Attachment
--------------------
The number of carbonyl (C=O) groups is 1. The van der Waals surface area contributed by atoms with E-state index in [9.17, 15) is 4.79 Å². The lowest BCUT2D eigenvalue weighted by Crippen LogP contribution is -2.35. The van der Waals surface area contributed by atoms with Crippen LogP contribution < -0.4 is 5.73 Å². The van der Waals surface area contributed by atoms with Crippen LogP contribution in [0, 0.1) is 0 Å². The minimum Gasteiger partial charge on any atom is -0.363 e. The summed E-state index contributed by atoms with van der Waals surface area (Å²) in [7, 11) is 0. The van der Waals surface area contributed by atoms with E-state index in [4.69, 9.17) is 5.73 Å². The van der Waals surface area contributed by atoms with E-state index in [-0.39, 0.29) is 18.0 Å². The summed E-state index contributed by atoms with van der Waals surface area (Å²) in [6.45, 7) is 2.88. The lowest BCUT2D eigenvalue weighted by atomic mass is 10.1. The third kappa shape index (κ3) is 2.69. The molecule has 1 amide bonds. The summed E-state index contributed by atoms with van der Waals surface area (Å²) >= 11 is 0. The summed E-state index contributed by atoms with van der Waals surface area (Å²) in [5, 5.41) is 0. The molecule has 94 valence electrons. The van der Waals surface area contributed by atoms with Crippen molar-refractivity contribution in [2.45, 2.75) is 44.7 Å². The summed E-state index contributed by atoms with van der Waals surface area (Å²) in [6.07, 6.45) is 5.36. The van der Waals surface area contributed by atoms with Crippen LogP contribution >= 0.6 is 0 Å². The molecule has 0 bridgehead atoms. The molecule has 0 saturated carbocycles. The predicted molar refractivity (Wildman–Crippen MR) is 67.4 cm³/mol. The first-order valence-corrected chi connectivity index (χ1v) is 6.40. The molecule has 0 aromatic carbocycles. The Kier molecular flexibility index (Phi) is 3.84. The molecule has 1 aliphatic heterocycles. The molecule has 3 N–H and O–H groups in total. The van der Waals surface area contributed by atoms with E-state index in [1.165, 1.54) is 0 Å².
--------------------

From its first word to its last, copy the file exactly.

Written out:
The number of carbonyl (C=O) groups is 1. The van der Waals surface area contributed by atoms with E-state index in [9.17, 15) is 4.79 Å². The lowest BCUT2D eigenvalue weighted by Crippen LogP contribution is -2.35. The van der Waals surface area contributed by atoms with Crippen LogP contribution < -0.4 is 5.73 Å². The van der Waals surface area contributed by atoms with Crippen LogP contribution in [0, 0.1) is 0 Å². The minimum Gasteiger partial charge on any atom is -0.363 e. The summed E-state index contributed by atoms with van der Waals surface area (Å²) in [7, 11) is 0. The van der Waals surface area contributed by atoms with E-state index in [4.69, 9.17) is 5.73 Å². The van der Waals surface area contributed by atoms with E-state index in [-0.39, 0.29) is 18.0 Å². The summed E-state index contributed by atoms with van der Waals surface area (Å²) in [6.45, 7) is 2.88. The lowest BCUT2D eigenvalue weighted by atomic mass is 10.1. The third kappa shape index (κ3) is 2.69. The molecule has 1 amide bonds. The summed E-state index contributed by atoms with van der Waals surface area (Å²) >= 11 is 0. The summed E-state index contributed by atoms with van der Waals surface area (Å²) in [5, 5.41) is 0. The molecule has 94 valence electrons. The van der Waals surface area contributed by atoms with Crippen molar-refractivity contribution in [2.45, 2.75) is 44.7 Å². The summed E-state index contributed by atoms with van der Waals surface area (Å²) in [6.07, 6.45) is 5.36. The van der Waals surface area contributed by atoms with Crippen LogP contribution >= 0.6 is 0 Å². The molecule has 0 bridgehead atoms. The molecule has 0 saturated carbocycles. The predicted molar refractivity (Wildman–Crippen MR) is 67.4 cm³/mol. The first-order valence-corrected chi connectivity index (χ1v) is 6.40. The molecule has 0 aromatic carbocycles. The Kier molecular flexibility index (Phi) is 3.84. The molecule has 1 aliphatic heterocycles. The molecule has 3 N–H and O–H groups in total. The van der Waals surface area contributed by atoms with E-state index in [1.165, 1.54) is 0 Å².